30 Oct 2010

Screencast on using Lifty

Lift development has moved on from the depressingly long Maven commands to start a new project.  I made the above screencast to show the simple build tool that I’m growing fond of, and an add-on for SBT called Lifty that makes it easy to create Lift projects.

It took me a couple of attempts to make the video, so of course many of the automatically downloaded libraries were locally cached.  It’ll take longer for you if you’re starting from scratch, but not as long as I’d expected. For some reason (possibly imaginary) the SBT downloads for Lift seemed much smaller, and consequently faster, than I’m used to with Maven. YMMV.

If you want to know more about Lifty, check out Mads Hartmann’s talk from the Scala LiftOff London.  There’s also an “Up-close and personal with SBT” workshop from the London Scala User Group in the evening on 10 November 2010 (free, just sign up).

Going beyond the screencast

I don’t use SBT projects exactly as I’ve shown in the screencast: I use JRebel and the Scala IDE for Eclipse.

“JRebel maps your project workspace directly to your running application. When a developer makes a change to any class or resource in their IDE the change is immediately reflected in the application, skipping the build and redeploy phases”.  And the Scala IDE compiles on save, so the combination gives me “press save in the IDE, hit reload in the browser” development.

I’ve paid for the enterprise version of JRebel as I have legacy Java apps to live with, but for pure Scala/Lift development you can pick up a free Scala license of JRebel — and you should.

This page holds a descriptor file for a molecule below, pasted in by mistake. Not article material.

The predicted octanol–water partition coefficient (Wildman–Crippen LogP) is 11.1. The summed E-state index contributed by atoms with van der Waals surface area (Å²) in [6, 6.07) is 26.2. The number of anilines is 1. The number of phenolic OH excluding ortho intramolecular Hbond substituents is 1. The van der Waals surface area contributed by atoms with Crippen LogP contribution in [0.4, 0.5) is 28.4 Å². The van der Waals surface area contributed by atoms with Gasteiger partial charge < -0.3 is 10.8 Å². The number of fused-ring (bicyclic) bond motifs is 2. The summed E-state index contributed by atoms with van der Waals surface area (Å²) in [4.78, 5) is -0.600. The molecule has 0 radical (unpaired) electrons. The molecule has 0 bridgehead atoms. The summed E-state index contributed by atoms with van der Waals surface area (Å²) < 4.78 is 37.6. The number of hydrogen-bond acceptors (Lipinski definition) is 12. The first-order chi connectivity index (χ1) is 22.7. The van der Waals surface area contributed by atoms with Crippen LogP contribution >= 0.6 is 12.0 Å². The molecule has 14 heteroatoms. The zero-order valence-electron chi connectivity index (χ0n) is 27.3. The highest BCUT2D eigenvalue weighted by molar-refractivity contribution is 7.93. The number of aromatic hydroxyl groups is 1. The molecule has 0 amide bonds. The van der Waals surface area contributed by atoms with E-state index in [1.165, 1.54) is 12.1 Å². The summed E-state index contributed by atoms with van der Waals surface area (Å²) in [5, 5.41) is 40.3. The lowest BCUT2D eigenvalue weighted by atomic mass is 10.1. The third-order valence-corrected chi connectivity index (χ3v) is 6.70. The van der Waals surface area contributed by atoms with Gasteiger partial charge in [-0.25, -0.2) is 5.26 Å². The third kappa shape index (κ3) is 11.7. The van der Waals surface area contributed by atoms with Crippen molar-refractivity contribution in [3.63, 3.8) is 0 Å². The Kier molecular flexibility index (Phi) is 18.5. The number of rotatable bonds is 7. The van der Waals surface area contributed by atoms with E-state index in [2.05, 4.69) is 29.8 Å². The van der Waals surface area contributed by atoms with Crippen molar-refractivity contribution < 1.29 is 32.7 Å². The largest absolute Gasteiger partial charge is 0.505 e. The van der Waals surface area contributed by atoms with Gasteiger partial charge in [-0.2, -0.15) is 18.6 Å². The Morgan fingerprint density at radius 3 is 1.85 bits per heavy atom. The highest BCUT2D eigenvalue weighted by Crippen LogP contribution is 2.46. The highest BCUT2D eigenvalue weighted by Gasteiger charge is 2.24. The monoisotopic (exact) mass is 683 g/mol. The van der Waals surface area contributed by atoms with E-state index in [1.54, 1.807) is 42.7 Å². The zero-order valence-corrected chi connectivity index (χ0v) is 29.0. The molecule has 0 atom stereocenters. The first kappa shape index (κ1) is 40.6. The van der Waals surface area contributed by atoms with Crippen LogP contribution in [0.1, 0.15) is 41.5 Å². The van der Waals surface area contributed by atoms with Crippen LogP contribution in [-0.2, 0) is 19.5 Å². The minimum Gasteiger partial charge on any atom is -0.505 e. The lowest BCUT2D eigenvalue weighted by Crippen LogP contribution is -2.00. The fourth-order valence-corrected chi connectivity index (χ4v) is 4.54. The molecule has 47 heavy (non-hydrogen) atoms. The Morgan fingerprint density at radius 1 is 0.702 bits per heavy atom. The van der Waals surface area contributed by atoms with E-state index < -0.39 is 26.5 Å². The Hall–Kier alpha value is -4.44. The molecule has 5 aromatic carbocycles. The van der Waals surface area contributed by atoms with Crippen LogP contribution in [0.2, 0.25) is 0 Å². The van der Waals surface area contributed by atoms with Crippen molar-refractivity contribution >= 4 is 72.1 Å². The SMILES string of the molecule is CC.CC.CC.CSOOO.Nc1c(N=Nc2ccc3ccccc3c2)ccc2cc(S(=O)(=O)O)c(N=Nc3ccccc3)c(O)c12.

The configuration is just in two places.  For SBT itself, modify the sbt launch script to include the JRebel magic.  I have:

export REBEL_HOME=/opt/zeroturnaround/jrebel
export REBEL_JAR=$REBEL_HOME/jrebel.jar
export REBEL_LIC=/opt/zeroturnaround/javarebel.lic
export WITH_REBEL="-Drebel.license=$REBEL_LIC -noverify -javaagent:$REBEL_JAR"
java $JAVA_OPTS -XX:MaxPermSize=256m -Xmx512M $WITH_REBEL -jar `dirname $0`/sbt-launch.jar "$@"

The other change is to prevent Jetty from restarting itself on change.  That’s an edit to your project/build/Project.scala file (or whatever you called it):

override def jettyWebappPath = webappPath
override def scanDirectories = Nil

That’s all, and when you fire up SBT and run the jetty command, you have a pretty efficient working environment.

Oh, to generate the Eclipse project files, there are a few options listed on the SBT wiki, but I’m currently trying SbtEclipsify.